A quick glance at my calendar showed me that there was not going to be very much time to rest during the first couple months of the new season. Fortunately, all the conducting was going to be done with institutions I know well, so at least a degree of familiarity lent some cohesion to the whirlwind of rehearsals and concerts. My schedule would include the three orchestras where my career had developed over the past 50 years.
First up was St. Louis. It is hard to believe that it was 49 years ago that a young man first stood on that podium at Powell Symphony Hall. There will be celebrations to come next season, but this year it was a return to one of the pieces that helped put the orchestra on the map. I did not count how many times we performed Rachmaninov’s Second Symphony, but it was probably the work we played the most often.
There are only two orchestra members left who were in the ensemble on my first outing in 1968. There are probably around 15 or so who joined the orchestra before I departed as music director 27 years later. Still, by the time we got to the performances, much of the old sound had returned. The musicians who performed this work with me in the past were able to convey some of the experiences we all had over the years. There are also only a couple of staff members who were around while I was at the helm, and they will be leaving at the end of this season. Throughout the week, I could not help but think about what we had all accomplished together, and I was filled with pride over both the past and the present.
Amazingly, the soloist, Garrick Ohlsson, had never played with me during my tenure. Although we have been working together since the early Seventies, somehow his St. Louis dates never coincided with my schedule. We made up for this by performing the piece we first did together in Aspen as students, Chopin’s First Piano Concerto. As usual, we did not meet before the first rehearsal but rather just let the music flow, the two of us on the same page at every turn. Usually one just follows the lead of the soloist in this piece, but we managed to make it a collaborative work, with lots of rubato. I took my lead from him when needed, and Garrick would do the same from me.
To open the concert, I brought back a piece that the orchestra and I had premiered in 1986. Chris Rouse’s Bump is the final movement of a trilogy that included his initial success, The Infernal Machine. During the eight minutes the orchestra gets to show off pretty much everything, from delicate pianissimos to outrageous fortissimos. All of it is done with gusto and a fantastic sense of humor. It always brings a smile to my face when I open a score and am reminded that I have either premiered or recorded the piece, and Bump provoked a similar response.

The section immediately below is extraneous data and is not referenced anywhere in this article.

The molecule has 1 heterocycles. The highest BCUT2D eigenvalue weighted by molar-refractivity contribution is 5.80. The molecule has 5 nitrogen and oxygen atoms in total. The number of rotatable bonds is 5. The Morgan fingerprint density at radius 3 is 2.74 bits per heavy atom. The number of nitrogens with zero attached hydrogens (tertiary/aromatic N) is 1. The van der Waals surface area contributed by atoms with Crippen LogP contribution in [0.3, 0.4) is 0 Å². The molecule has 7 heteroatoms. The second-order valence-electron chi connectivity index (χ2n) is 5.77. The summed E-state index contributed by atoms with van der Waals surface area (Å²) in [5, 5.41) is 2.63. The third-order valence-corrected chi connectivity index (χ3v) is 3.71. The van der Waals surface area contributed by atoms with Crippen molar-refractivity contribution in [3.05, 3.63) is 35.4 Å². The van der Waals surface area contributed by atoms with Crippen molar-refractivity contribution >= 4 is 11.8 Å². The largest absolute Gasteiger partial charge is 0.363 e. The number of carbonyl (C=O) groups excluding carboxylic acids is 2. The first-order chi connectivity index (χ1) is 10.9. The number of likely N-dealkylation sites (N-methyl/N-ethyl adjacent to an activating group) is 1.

On the day of the last concert, I rehearsed with the St. Louis Symphony Youth Orchestra, an organization I founded two years after I began my association with the big guys. It gives me great pleasure to see how they have grown, now one of the most respected young ensembles in the country. Under the associate conductor of the SLO, Gemma New, they are doing very well indeed. So another celebration will be looked forward to on a future trip to Archway City.
Now it was time to open the season in Detroit. This is my final season as music director, concluding what has been a most successful tenure. Even though we hit a very large bump in the road seven years ago, it is amazing how far we have come, bringing the city along with us. During this season, I am performing many works that are close to my heart, but we are also initiating what I believe is a very interesting project.
Some people thought that I might commission works from the usual suspects, those composers with whom I have worked throughout my career. John Corigliano, Cindy, the above-mentioned Chris and others seemed like logical candidates. Instead, I asked each of them to suggest either a current or past student to create a work that would start off each concert. For the opener, we had a piece called How to Relax with Origami, composed by a student of Joan Tower. Conor Brown produced a series of eight miniatures, totaling twelve minutes. They were little gems of color, rhythm and cohesion.
Many years ago, I asked pianist Olga Kern to learn the Barber Concerto. We were supposed to have performed this work together in St. Louis, but she became ill and had to cancel. This time, in perfect health, we had the opportunity to play this piece. I have a long history with the concerto, having done it often with John Browning and a few times with other pianists. Now it was time to share what I learned. By the time we completed the series of three concerts, it was clear that Olga would become one of the work’s great champions. And it is gratifying to know that many pianists have taken up this piece, as it certainly ranks with the best in the form.